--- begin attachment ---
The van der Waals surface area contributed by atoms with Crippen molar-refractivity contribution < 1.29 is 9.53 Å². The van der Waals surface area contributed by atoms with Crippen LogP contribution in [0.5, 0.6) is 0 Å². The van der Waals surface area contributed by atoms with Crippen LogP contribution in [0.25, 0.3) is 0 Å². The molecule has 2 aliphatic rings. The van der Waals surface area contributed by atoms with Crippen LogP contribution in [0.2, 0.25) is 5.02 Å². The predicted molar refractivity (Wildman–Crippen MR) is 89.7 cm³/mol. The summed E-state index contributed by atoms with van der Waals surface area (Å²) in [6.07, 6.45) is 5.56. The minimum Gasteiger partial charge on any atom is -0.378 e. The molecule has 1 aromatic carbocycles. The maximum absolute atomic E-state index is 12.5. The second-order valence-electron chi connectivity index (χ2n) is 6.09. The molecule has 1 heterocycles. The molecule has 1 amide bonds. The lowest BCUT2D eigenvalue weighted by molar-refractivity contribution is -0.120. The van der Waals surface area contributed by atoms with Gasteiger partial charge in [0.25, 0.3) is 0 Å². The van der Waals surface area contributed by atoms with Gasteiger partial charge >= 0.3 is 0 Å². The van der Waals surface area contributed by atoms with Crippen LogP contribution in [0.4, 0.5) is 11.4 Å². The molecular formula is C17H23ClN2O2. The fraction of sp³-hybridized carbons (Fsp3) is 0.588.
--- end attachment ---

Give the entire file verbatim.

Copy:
The van der Waals surface area contributed by atoms with Crippen molar-refractivity contribution < 1.29 is 9.53 Å². The van der Waals surface area contributed by atoms with Crippen LogP contribution in [0.5, 0.6) is 0 Å². The van der Waals surface area contributed by atoms with Crippen LogP contribution in [0.25, 0.3) is 0 Å². The molecule has 2 aliphatic rings. The van der Waals surface area contributed by atoms with Crippen LogP contribution in [0.2, 0.25) is 5.02 Å². The predicted molar refractivity (Wildman–Crippen MR) is 89.7 cm³/mol. The summed E-state index contributed by atoms with van der Waals surface area (Å²) in [6.07, 6.45) is 5.56. The minimum Gasteiger partial charge on any atom is -0.378 e. The molecule has 1 aromatic carbocycles. The maximum absolute atomic E-state index is 12.5. The second-order valence-electron chi connectivity index (χ2n) is 6.09. The molecule has 1 heterocycles. The molecule has 1 amide bonds. The lowest BCUT2D eigenvalue weighted by molar-refractivity contribution is -0.120. The van der Waals surface area contributed by atoms with Gasteiger partial charge in [0.25, 0.3) is 0 Å². The van der Waals surface area contributed by atoms with Gasteiger partial charge >= 0.3 is 0 Å². The van der Waals surface area contributed by atoms with Crippen LogP contribution in [0.4, 0.5) is 11.4 Å². The molecular formula is C17H23ClN2O2. The fraction of sp³-hybridized carbons (Fsp3) is 0.588.